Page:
Rise of the Northern Star
Four hundred miles north of Whitewall, some 80,000 people live in the small city of Gethamane. Their subterranean city grants them unmatched protection from the perils of the North. Living in the heart of a mountain, Gethamanians do not fear winter storms or barbarian attacks. Supernatural gardens remove the threat of starvation. Nevertheless, Gethamanians live in fear. The circling tunnels of their city connect to an immeasurably vaster, deeper labyrinth of underways beneath Creation—and from these nighted caverns come horror. As much as anyone else in the North, Gethamanians require constant vigilance to survive
The Great Contagion did not affect the City because nothing lived there. If the invading Fair Folk noticed the empty subterranean city, they did not enter. A century after the Contagion, though, a band of refugees fled North, beset by plague, starvation and
savage Wyld barbarians. Their God-Blooded leader, Bethan Redeye, led them through the Black Crag
Mountains in hopes of finding safety in some whaling village on the White Sea. Instead they found a cave that turned out to be a minor tunnel into the abandoned city. As an alternative to starving, freezing or being eaten by Wyld barbarians, the uncanny city looked pretty good. They
named the city Gethamane— Old Realm for “Sanctuary,” in hopes that naming it thus in the language of Heaven might provide a good omen. The refugees lived off whatever game they could catch in the mountains until they discovered the city’s magical Gardens. Fortunately, the Gardens
are remarkably easy to operate. Within a month, the Gardens produced edible fungi and moss and the refugees became settlers. Not even the discovery of the dangers in the lower tunnels could persuade them to leave. Bethan Redeye worked out a system of allocating daily shares of food from the Gardens and whatever hunters and gatherers found outside. This system eventually became
known as the Dole. Life was still hard, though, for the Gethamanians had little with which to work besides wood, leather, bone and stone.
For many years, the rest of Creation did not know about Gethamane. That changed when the Guild started sending caravans into the North. One caravan met a group of hunters from Gethamane. The caravan’s factor quickly realized that the subterranean city would make an excellent base for trading ventures through the North. He also saw the Gethamanians’ lack of outside sources of food, clothing and other commodities. Bethan Redeye (then in her 70s, and still leading the Gethamanians) traded food supplies and animal pelts for cloth, spices and metal goods, beginning the city’s partnership with the Guild… but she didn’t let the Guild know about the buried Gardens. (The Guild found out eventually, of course.) To keep the Guild from subverting and absorbing Gethamane, Bethan made the Dole contingent on labor for the city. What’s more, she decreed that no one could stay in the city for more than a month unless a Gethamanian family adopted them and they entered the Dole’s labor register. Adopted citizens could pay in jade or goods instead of labor, though. The system discouraged Guildsmen from building strong connections in Gethamane, and the ones who did paid dearly for the privilege of long-term residence. Bethan Redeye died at age 93, survived by two husbands and a dozen children. She trained all her children in administration, but named her second son Gerath as her heir. The office of Master or Mistress of Gethamane has stayed in Bethan’s line ever since.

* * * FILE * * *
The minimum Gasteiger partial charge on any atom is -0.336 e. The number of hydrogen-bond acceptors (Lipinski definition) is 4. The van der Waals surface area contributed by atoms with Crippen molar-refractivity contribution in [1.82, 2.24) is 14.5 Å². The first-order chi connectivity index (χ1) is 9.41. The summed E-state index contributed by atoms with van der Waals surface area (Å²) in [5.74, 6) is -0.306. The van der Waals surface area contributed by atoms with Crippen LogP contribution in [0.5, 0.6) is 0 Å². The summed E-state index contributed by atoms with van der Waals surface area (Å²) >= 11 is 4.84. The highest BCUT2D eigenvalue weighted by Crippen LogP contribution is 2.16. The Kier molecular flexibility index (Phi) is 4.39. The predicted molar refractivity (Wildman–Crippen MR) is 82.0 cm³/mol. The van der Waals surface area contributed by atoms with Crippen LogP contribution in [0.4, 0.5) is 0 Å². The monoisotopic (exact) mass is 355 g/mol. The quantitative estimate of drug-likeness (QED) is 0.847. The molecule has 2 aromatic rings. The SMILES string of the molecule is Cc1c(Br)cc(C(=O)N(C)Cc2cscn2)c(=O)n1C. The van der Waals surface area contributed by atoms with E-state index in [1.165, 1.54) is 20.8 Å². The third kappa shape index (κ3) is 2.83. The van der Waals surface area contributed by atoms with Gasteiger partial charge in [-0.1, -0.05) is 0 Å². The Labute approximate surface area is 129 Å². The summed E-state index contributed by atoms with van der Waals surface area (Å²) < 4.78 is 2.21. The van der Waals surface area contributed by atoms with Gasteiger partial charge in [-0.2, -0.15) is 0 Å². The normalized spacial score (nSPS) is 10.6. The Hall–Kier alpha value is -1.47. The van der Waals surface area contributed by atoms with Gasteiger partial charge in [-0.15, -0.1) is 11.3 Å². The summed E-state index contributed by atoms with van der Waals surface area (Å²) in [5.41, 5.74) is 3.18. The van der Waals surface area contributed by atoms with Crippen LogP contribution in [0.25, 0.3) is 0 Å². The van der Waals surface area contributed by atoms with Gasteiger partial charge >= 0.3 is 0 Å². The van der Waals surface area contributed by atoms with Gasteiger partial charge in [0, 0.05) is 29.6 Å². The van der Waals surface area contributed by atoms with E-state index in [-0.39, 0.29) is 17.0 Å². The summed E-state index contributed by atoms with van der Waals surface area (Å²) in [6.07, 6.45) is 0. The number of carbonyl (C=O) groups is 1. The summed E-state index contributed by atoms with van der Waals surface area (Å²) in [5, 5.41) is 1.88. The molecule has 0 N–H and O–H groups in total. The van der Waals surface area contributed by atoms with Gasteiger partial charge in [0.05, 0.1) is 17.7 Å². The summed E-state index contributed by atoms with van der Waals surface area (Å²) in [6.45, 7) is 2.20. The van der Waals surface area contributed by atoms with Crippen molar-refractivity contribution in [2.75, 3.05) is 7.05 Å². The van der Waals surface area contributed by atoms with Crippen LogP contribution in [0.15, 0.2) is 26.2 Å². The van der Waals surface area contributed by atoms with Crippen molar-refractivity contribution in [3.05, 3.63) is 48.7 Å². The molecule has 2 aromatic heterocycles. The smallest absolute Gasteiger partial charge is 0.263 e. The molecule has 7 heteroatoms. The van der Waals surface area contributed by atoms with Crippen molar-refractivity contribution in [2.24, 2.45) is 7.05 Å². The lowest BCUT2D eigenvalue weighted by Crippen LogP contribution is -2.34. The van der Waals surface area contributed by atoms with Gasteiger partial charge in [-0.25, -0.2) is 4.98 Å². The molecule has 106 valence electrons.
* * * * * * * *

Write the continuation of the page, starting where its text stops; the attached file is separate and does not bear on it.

Gethamane grew slowly but steadily. In time, it formed relationships with other Northern societies, usually with the Guild as go-between. In RY 586, this policy drew Gethamane into a trade war with the nascent Haslanti League. On the whole, though, Gethamane enjoyed a remarkably placid history. Its people have no desire to conquer others—that would mean leaving the mountain. No one else, not even the Empress, ever found an effective way to attack Gethamane. The disappearance of the Empress and the rise of the Bull of the North troubles some Gethamanians. The current Mistress of Gethamane, Katrin Jadehand, and her advisors
draw up contingency plans for situations ranging from an attack by the Bull to a takeover bid by the Guild. Most Gethamanians, however, figure that the city can ride out any crisis the way it always has before: Expel any troublesome outsiders, shut the impregnable doors, live off the Gardens and wait a few years. They don’t like to remember that the greatest threat to Gethamane has always come from the endless dark tunnels underneath.